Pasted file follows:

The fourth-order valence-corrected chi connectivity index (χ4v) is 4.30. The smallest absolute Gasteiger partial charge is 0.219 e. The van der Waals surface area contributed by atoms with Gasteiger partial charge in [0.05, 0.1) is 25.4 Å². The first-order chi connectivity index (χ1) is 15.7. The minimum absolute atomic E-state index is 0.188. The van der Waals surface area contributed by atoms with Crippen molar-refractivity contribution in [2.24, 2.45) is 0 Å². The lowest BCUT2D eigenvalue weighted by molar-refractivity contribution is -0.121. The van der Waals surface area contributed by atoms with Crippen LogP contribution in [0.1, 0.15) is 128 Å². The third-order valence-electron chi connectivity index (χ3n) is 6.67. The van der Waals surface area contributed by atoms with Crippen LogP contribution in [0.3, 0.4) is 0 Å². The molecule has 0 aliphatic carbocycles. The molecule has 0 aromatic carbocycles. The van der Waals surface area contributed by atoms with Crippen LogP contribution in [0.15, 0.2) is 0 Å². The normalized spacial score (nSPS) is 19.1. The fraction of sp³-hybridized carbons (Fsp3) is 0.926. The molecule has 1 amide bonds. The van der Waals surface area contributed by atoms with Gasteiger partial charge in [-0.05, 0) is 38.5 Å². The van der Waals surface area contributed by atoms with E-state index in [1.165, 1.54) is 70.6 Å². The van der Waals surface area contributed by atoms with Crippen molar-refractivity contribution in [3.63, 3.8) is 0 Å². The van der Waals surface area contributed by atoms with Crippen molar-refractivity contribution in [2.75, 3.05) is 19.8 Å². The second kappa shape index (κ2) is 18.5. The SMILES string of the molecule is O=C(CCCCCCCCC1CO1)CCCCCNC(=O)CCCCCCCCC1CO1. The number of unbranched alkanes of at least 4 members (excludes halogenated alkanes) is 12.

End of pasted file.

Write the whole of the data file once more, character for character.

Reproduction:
The fourth-order valence-corrected chi connectivity index (χ4v) is 4.30. The smallest absolute Gasteiger partial charge is 0.219 e. The van der Waals surface area contributed by atoms with Gasteiger partial charge in [0.05, 0.1) is 25.4 Å². The first-order chi connectivity index (χ1) is 15.7. The minimum absolute atomic E-state index is 0.188. The van der Waals surface area contributed by atoms with Crippen molar-refractivity contribution in [2.24, 2.45) is 0 Å². The lowest BCUT2D eigenvalue weighted by molar-refractivity contribution is -0.121. The van der Waals surface area contributed by atoms with Crippen LogP contribution in [0.1, 0.15) is 128 Å². The third-order valence-electron chi connectivity index (χ3n) is 6.67. The van der Waals surface area contributed by atoms with Crippen LogP contribution in [0.3, 0.4) is 0 Å². The molecule has 0 aliphatic carbocycles. The molecule has 0 aromatic carbocycles. The van der Waals surface area contributed by atoms with Crippen LogP contribution in [0.15, 0.2) is 0 Å². The normalized spacial score (nSPS) is 19.1. The fraction of sp³-hybridized carbons (Fsp3) is 0.926. The molecule has 1 amide bonds. The van der Waals surface area contributed by atoms with Gasteiger partial charge in [-0.05, 0) is 38.5 Å². The van der Waals surface area contributed by atoms with E-state index in [1.165, 1.54) is 70.6 Å². The van der Waals surface area contributed by atoms with Crippen molar-refractivity contribution in [3.63, 3.8) is 0 Å². The van der Waals surface area contributed by atoms with Crippen molar-refractivity contribution in [2.75, 3.05) is 19.8 Å². The second kappa shape index (κ2) is 18.5. The SMILES string of the molecule is O=C(CCCCCCCCC1CO1)CCCCCNC(=O)CCCCCCCCC1CO1. The number of unbranched alkanes of at least 4 members (excludes halogenated alkanes) is 12.